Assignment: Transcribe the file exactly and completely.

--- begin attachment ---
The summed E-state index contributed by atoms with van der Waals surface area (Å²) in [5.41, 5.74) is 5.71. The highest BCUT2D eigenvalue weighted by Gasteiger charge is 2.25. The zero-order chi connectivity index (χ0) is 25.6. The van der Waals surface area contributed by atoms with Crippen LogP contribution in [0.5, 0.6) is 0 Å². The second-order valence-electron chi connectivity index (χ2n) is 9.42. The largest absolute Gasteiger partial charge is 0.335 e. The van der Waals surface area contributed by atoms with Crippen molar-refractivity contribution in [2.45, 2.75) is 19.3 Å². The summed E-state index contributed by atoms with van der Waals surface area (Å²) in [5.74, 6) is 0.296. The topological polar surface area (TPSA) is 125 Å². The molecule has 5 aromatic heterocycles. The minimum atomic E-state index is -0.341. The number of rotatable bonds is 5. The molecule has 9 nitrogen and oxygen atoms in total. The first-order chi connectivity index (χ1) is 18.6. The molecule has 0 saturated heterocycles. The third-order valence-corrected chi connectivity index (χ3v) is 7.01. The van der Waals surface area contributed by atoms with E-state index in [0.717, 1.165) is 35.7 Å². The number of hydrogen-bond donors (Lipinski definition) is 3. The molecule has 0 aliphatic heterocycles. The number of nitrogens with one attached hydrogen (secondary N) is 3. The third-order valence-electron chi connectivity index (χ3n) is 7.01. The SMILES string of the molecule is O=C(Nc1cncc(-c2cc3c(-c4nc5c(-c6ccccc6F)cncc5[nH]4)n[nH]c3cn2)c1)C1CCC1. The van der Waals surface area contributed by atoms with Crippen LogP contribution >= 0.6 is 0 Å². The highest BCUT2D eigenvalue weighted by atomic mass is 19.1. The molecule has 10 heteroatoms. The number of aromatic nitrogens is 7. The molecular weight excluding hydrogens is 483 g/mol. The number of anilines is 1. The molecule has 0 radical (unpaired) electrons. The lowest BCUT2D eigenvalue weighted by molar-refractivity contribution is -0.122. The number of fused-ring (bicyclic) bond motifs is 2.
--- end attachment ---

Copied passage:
The summed E-state index contributed by atoms with van der Waals surface area (Å²) in [5.41, 5.74) is 5.71. The highest BCUT2D eigenvalue weighted by Gasteiger charge is 2.25. The zero-order chi connectivity index (χ0) is 25.6. The van der Waals surface area contributed by atoms with Crippen LogP contribution in [0.5, 0.6) is 0 Å². The second-order valence-electron chi connectivity index (χ2n) is 9.42. The largest absolute Gasteiger partial charge is 0.335 e. The van der Waals surface area contributed by atoms with Crippen molar-refractivity contribution in [2.45, 2.75) is 19.3 Å². The summed E-state index contributed by atoms with van der Waals surface area (Å²) in [5.74, 6) is 0.296. The topological polar surface area (TPSA) is 125 Å². The molecule has 5 aromatic heterocycles. The minimum atomic E-state index is -0.341. The number of rotatable bonds is 5. The molecule has 9 nitrogen and oxygen atoms in total. The first-order chi connectivity index (χ1) is 18.6. The molecule has 0 saturated heterocycles. The third-order valence-corrected chi connectivity index (χ3v) is 7.01. The van der Waals surface area contributed by atoms with E-state index in [0.717, 1.165) is 35.7 Å². The number of hydrogen-bond donors (Lipinski definition) is 3. The molecule has 0 aliphatic heterocycles. The number of nitrogens with one attached hydrogen (secondary N) is 3. The third-order valence-electron chi connectivity index (χ3n) is 7.01. The SMILES string of the molecule is O=C(Nc1cncc(-c2cc3c(-c4nc5c(-c6ccccc6F)cncc5[nH]4)n[nH]c3cn2)c1)C1CCC1. The van der Waals surface area contributed by atoms with Crippen LogP contribution >= 0.6 is 0 Å². The highest BCUT2D eigenvalue weighted by atomic mass is 19.1. The molecule has 10 heteroatoms. The number of aromatic nitrogens is 7. The molecular weight excluding hydrogens is 483 g/mol. The number of anilines is 1. The molecule has 0 radical (unpaired) electrons. The lowest BCUT2D eigenvalue weighted by molar-refractivity contribution is -0.122. The number of fused-ring (bicyclic) bond motifs is 2.